This past Saturday was shaping up to be a perfect day. The weather was gorgeous. I took an early morning jog with my dog, followed by a walk with my wife. We then went out for a late breakfast and a bit of shopping in our neighborhood. It was delightful.
After walking through a few stores, we found ourselves in the holiday spirit and decided to do a bit of decorating. We returned home and threw ourselves into the effort.
There was a large ceramic pot holding a once beautiful mum that had seen better days. My wife and I agreed to remove the mum and transport the pot and soil from the back of the house to the front porch as part of the holiday makeover. This pot is good sized, made of ceramic and full of dirt. It weighs over 80 pounds (36+ kg).
Then, I made four bad choices that broke our great day.
Bad Choice #1: In my haste to move the pot, I decided that carrying it would be faster than getting a cart from the garage.
Bad Choice #2: As I picked up the pot, I thought that I should get help, but my ego told me otherwise.
Bad Choice #3: Deciding to cut through the house, I found the pot starting to slip in my hands. I elected to speed up and race toward the door as opposed to setting it down and adjusting my grip.
Bad Choice #4: When I reached the front door, my foot caught the threshold and fearful of dropping and breaking the pot, I doubled-down on a bad situation and attempted to keep the already falling pot from hitting the floor.
Good news: the pot didn’t hit the floor and didn’t break. Bad news: the pot hit my leg and my leg did break.
Now, I’m waiting for surgery and staring down the path of several weeks of recovery. All of which happened because I made 4 bad choices.
Sure, it was an accident. I didn’t mean to drop the pot and break my leg. But, the accident stemmed from four choices.
How this relates to your organization
Odds are that people in your organizations, perhaps you, are making similar bad choices. Consider how these choices are showing up in your world.
Bad Choice #1 – Forgetting that slow is sometimes fast
Leaders and organizations like speed. They reward it. They tell stories about it. Leaders applaud the employee who works faster than everyone else and encourage others to pick up their pace. Organizations, that are the first movers in an industry, often benefit from their speed to market. This causes other companies to rush products and services to market.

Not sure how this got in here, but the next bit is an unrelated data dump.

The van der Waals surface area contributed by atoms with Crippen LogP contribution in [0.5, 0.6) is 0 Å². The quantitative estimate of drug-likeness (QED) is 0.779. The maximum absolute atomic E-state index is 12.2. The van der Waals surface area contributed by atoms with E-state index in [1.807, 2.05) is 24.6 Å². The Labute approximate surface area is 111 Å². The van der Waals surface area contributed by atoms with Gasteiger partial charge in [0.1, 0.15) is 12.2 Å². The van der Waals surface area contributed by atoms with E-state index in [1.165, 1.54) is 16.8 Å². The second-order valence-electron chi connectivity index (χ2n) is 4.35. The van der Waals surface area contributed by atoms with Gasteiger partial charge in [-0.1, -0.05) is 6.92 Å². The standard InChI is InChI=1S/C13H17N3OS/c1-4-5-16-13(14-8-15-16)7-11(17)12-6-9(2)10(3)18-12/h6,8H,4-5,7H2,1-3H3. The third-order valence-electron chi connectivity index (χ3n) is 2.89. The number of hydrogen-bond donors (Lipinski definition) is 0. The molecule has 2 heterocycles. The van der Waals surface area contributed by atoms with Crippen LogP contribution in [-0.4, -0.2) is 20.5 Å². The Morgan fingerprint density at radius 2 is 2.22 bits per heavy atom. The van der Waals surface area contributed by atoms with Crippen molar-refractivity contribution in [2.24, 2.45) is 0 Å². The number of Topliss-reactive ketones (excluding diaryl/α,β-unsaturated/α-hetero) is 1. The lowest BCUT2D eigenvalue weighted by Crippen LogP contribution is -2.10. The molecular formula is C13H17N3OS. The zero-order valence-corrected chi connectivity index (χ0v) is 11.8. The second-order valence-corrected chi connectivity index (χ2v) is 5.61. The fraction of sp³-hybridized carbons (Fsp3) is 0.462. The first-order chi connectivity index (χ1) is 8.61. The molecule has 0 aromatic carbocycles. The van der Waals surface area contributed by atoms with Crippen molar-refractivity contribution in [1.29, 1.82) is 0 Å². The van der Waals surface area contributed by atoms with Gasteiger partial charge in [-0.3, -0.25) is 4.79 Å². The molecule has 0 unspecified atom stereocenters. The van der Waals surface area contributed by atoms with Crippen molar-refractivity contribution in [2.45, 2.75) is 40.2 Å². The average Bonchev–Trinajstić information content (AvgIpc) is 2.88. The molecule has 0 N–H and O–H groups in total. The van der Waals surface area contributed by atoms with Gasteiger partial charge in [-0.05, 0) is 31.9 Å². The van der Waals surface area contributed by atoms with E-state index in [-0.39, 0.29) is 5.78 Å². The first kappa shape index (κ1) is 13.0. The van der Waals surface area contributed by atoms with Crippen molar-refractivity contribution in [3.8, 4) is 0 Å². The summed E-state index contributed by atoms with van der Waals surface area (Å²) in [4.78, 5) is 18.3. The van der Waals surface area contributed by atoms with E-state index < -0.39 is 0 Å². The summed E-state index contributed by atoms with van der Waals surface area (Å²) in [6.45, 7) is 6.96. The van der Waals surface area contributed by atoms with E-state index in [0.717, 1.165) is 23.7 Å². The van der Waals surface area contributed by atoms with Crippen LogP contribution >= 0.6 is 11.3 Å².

In many instances speed does matter, but there are times when slowing down and getting things right will be far faster in the long-run. Don’t allow your impatience to break your ability to win in the long-run.
Bad Choice #2 – Putting ego over vulnerability & collaboration
Despite all the discussions about collaboration and synergy in the workplace, people continually try to carry everything on their own backs and not ask for help. Many reasons drive this behavior – desire to be a hero, past requests for help that didn’t go well, fear of looking weak, etc. Whatever the purpose, the ego of one person can negatively impact the growth and success of many in the organization. Trying to carry everything on your back can, and often will, break you.
Bad Choice #3 – Racing through yellow lights
What do most people seem to do when the streetlight turns yellow? They speed up. The same happens in business.
- A salesperson senses that a client is hesitant about a purchase. Instead of exploring the issue and potentially losing the business, he speeds through the yellow light and inks the contract. In the long run the solution is wrong, the client is unhappy, and long-term relationship is damaged. The client-relationship breaks.
- A job candidate gives several signs that she isn’t a good fit for the job, but the organization desperately needs to fill the position, so they ignore the yellow lights and offer the candidate the job. Weeks later everyone is miserable about the hiring decision. The situation is destined for a bad break-up.
Bad Choice #4 – Doubling-down on a losing proposition
Sometimes things should never have started in the first place. What once sounded like a great project idea has eroded into an endeavor that everyone knows needs to be stopped. However, the organization has invested so much time, energy, and emotion into the effort that no one wants to call it quits. So, the elephant in the room grows bigger and bigger. Eventually, the 13-foot tall, 15,000 pound pachyderm goes on a rampage breaking lots of stuff in the office.
If any of these bad choices sound familiar, I suggest you hit pause and have a conversation with your team, colleagues, or boss – perhaps all of them.
Patrick Leddin, PhD is a speaker, global leadership consultant, and The Wall Street Journal bestselling author of The Five-Week Leadership Challenge. Patrick is an Associate Professor at Vanderbilt University with a thriving leadership blog and podcast, and 25-years of leadership experience. He offers an unparalleled mix of academic rigor and real-world experience.